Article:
Earlier this month the Chartered Institute of Public Relations (CIPR) of which I’m a Member, released a statement criticising the TaxPayers Alliance for ignoring the role of public relations in delivering life changing and lifesaving work.
In the statement, the CIPR spoke out in defence of NHS investment in PR and Comms staff, which had been branded “unnecessary” and “wasteful” by the Alliance. The negative branding arose from a report which claimed that £34m was invested in 826 PR staff across the health service last year. For the most part I agreed with Sarah Pinch FCIPR, CIPR President Elect, who argued that professional PR support was essential to a health service that was tasked not only with delivering care, but also engaging fully with the public and stakeholders and running public health campaigns (such as blood/organ donor drives, flu vaccinations, smoking cessation, etc.) and that it would actually be wasteful for these tasks to lie with clinical professionals.
It’s not the first time public spend on PR has been attacked. As I’ve blogged before, councils, including our own, are regularly pulled up on their budgets in this area. But with each day bringing a supposed new “crisis” in our health service, most notably local A&E departments, it’s understandable that people would question such spend. At a time when the NHS has to make savings of £20 billion, does it really need communications professionals? Or more to the point, can it afford them?
This time last year, a BBC investigation revealed the details of the annual London NHS spend on PR: a total of £13m and it sent shock waves across the country. Under most fire was the spend on branding, for which Chelsea Children’s Hospital paid a marketing company £10,620 to design a logo and branded merchandise. Defending the spend, a spokeswoman said that patients relate to the branding which “helps create an environment where they felt safe and comfortable”.
The debate isn’t one that I automatically become defensive on, because I see myself as a “Comms Professional.” I am also a member of society and an NHS end-user, albeit not a regular. However the issue did hit home to me last Friday when I was called to an accident at my son’s school and faced the prospect of rushing my only child to Accident and Emergency, for the first time in his short life.
I had spent weeks listening to radio shows, media commentary and social media scaremongering and so I envisaged a packed Emergency Department, with people left failing on trollies in corridors, with doctors tearing their hair out and nurses crying. Despite the fact that my son was bleeding and swelling, I wondered if it might be best to bring a sleeping bag to ease the wait before he might be seen by a doctor.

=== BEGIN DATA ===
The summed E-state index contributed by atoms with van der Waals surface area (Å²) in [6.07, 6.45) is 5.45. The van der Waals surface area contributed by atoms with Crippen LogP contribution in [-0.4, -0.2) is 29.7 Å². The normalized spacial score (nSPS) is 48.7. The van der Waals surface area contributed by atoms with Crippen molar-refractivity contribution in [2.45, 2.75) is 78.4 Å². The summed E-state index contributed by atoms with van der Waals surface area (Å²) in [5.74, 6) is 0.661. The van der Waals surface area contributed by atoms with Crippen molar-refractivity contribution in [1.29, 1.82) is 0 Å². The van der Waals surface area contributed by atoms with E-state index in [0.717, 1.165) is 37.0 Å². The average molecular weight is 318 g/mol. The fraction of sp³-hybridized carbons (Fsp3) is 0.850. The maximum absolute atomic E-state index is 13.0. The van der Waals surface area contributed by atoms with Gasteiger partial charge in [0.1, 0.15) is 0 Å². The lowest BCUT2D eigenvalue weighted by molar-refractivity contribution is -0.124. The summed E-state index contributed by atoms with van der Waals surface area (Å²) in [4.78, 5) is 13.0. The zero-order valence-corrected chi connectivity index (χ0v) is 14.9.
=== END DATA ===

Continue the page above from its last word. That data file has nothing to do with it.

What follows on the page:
How wrong I was. Upon arriving to a busy waiting room we were sent to triage immediately and assessed by a nurse. He was given pain relief straight away. We were then scheduled to see the cosmetic dentist as soon as possible, which turned out to be just 30 minutes wait. This half hour gave me time to peruse my surroundings. The Royal Belfast Hospital for Sick Children is a pretty nice place, for a hospital.
It’s welcoming, colourful and pretty efficiently run from what I could see. There are things in there that I know cost money. Money that wasn’t spent on clinical staff. But my son has Aspergers and this was a very traumatic experience for him. So the colourful signposts, the wall mural telling the story of your hospital visit, the informative leaflets, all of this costs money and a communications department to orchestrate. Thankfully, he will be ok (thanks to Mother Nature giving us all a second set of teeth anyway) but the visit made me realise something:
I was afraid to bring my child to hospital as much as I was afraid to not bring him.
Why? Because the local NHS comms staff hadn’t been able to direct or defy the onslaught of negative coverage coming their way recently. Not that I can claim the coverage to be unfounded. I simply don’t know. Change obviously needs to happen and a public service must be transparent about that with the people who pay for it. But our health service also needs experienced professional communicators to bridge the gap between the NHS and a 24-hour hungry mass media, to ensure that we, the public, get access to accurate and up-to-date information on crucial health matters.
Even if my son had waited many hours to be seen, I wouldn’t begrudge the other elements of the hospital environment that made our visit that bit easier. And I certainly wouldn’t begrudge more PR staff to ensure no one is ever frightened to seek medical help in an emergency because clearly, on some occasions such as mine, that fear is unfounded.
For a first-hand view by a previous board member of the CIPR and ex-NHS Comms Director, you might enjoy this article too.